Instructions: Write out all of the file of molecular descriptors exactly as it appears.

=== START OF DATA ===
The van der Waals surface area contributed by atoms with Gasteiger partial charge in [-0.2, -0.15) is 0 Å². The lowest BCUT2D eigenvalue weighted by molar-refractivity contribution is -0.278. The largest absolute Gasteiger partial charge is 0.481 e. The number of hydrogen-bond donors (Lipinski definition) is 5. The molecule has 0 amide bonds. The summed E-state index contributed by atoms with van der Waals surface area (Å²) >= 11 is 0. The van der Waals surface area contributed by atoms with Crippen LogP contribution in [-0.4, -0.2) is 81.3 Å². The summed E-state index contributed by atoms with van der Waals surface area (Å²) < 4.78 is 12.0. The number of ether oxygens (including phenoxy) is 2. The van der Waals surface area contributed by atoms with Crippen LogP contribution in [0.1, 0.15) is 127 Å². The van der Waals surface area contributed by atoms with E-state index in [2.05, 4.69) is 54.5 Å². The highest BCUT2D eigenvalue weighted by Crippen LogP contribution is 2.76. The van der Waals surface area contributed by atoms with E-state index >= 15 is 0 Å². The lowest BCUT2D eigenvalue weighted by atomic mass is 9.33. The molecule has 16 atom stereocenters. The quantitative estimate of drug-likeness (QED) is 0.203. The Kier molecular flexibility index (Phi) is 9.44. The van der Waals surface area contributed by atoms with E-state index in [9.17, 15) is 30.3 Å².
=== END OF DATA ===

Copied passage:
The van der Waals surface area contributed by atoms with Gasteiger partial charge in [-0.2, -0.15) is 0 Å². The lowest BCUT2D eigenvalue weighted by molar-refractivity contribution is -0.278. The largest absolute Gasteiger partial charge is 0.481 e. The number of hydrogen-bond donors (Lipinski definition) is 5. The molecule has 0 amide bonds. The summed E-state index contributed by atoms with van der Waals surface area (Å²) >= 11 is 0. The van der Waals surface area contributed by atoms with Crippen LogP contribution in [-0.4, -0.2) is 81.3 Å². The summed E-state index contributed by atoms with van der Waals surface area (Å²) < 4.78 is 12.0. The number of ether oxygens (including phenoxy) is 2. The van der Waals surface area contributed by atoms with Crippen LogP contribution in [0.1, 0.15) is 127 Å². The van der Waals surface area contributed by atoms with E-state index in [2.05, 4.69) is 54.5 Å². The highest BCUT2D eigenvalue weighted by Crippen LogP contribution is 2.76. The van der Waals surface area contributed by atoms with E-state index >= 15 is 0 Å². The lowest BCUT2D eigenvalue weighted by atomic mass is 9.33. The molecule has 16 atom stereocenters. The quantitative estimate of drug-likeness (QED) is 0.203. The Kier molecular flexibility index (Phi) is 9.44. The van der Waals surface area contributed by atoms with E-state index in [9.17, 15) is 30.3 Å².